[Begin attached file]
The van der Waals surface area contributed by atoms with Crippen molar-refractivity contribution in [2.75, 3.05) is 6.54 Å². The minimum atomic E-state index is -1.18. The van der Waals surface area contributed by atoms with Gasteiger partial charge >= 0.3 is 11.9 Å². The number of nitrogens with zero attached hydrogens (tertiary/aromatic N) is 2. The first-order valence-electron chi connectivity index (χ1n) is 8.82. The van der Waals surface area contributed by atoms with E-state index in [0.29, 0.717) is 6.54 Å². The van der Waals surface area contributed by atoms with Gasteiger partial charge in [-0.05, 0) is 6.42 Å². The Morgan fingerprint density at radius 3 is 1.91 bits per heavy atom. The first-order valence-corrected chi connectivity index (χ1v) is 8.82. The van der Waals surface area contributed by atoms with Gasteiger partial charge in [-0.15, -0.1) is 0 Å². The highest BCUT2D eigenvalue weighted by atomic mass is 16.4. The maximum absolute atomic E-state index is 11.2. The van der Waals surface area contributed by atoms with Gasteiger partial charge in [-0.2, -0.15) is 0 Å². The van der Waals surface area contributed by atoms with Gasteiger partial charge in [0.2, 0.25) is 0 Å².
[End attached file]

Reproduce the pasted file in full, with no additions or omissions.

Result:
The van der Waals surface area contributed by atoms with Crippen molar-refractivity contribution in [2.75, 3.05) is 6.54 Å². The minimum atomic E-state index is -1.18. The van der Waals surface area contributed by atoms with Gasteiger partial charge >= 0.3 is 11.9 Å². The number of nitrogens with zero attached hydrogens (tertiary/aromatic N) is 2. The first-order valence-electron chi connectivity index (χ1n) is 8.82. The van der Waals surface area contributed by atoms with E-state index in [0.29, 0.717) is 6.54 Å². The van der Waals surface area contributed by atoms with Gasteiger partial charge in [-0.05, 0) is 6.42 Å². The Morgan fingerprint density at radius 3 is 1.91 bits per heavy atom. The first-order valence-corrected chi connectivity index (χ1v) is 8.82. The van der Waals surface area contributed by atoms with Gasteiger partial charge in [-0.15, -0.1) is 0 Å². The highest BCUT2D eigenvalue weighted by atomic mass is 16.4. The maximum absolute atomic E-state index is 11.2. The van der Waals surface area contributed by atoms with Gasteiger partial charge in [-0.2, -0.15) is 0 Å². The van der Waals surface area contributed by atoms with Gasteiger partial charge in [0.2, 0.25) is 0 Å².